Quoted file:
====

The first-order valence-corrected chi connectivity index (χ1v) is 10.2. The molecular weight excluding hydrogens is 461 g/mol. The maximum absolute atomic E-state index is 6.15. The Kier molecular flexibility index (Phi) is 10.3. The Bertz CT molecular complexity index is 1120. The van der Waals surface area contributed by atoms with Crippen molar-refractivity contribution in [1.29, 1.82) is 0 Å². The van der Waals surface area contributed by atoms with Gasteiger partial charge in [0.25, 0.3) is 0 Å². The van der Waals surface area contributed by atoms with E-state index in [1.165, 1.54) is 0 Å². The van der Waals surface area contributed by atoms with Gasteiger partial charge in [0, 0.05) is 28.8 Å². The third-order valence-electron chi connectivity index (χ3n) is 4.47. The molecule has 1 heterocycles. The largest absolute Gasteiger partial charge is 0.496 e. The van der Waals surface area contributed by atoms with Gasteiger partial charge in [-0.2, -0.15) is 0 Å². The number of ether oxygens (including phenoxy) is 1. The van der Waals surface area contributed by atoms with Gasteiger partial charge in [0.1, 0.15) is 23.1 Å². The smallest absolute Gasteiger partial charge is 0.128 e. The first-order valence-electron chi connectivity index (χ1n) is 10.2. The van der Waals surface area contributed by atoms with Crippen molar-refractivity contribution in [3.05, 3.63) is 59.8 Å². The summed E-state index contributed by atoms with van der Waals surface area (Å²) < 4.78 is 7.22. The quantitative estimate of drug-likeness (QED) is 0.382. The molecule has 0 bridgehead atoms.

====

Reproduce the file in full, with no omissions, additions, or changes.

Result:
The first-order valence-corrected chi connectivity index (χ1v) is 10.2. The molecular weight excluding hydrogens is 461 g/mol. The maximum absolute atomic E-state index is 6.15. The Kier molecular flexibility index (Phi) is 10.3. The Bertz CT molecular complexity index is 1120. The van der Waals surface area contributed by atoms with Crippen molar-refractivity contribution in [1.29, 1.82) is 0 Å². The van der Waals surface area contributed by atoms with Gasteiger partial charge in [0.25, 0.3) is 0 Å². The van der Waals surface area contributed by atoms with E-state index in [1.165, 1.54) is 0 Å². The van der Waals surface area contributed by atoms with Gasteiger partial charge in [0, 0.05) is 28.8 Å². The third-order valence-electron chi connectivity index (χ3n) is 4.47. The molecule has 1 heterocycles. The largest absolute Gasteiger partial charge is 0.496 e. The van der Waals surface area contributed by atoms with Gasteiger partial charge in [-0.2, -0.15) is 0 Å². The number of ether oxygens (including phenoxy) is 1. The van der Waals surface area contributed by atoms with Gasteiger partial charge in [0.1, 0.15) is 23.1 Å². The smallest absolute Gasteiger partial charge is 0.128 e. The first-order valence-electron chi connectivity index (χ1n) is 10.2. The van der Waals surface area contributed by atoms with Crippen molar-refractivity contribution in [3.05, 3.63) is 59.8 Å². The summed E-state index contributed by atoms with van der Waals surface area (Å²) < 4.78 is 7.22. The quantitative estimate of drug-likeness (QED) is 0.382. The molecule has 0 bridgehead atoms.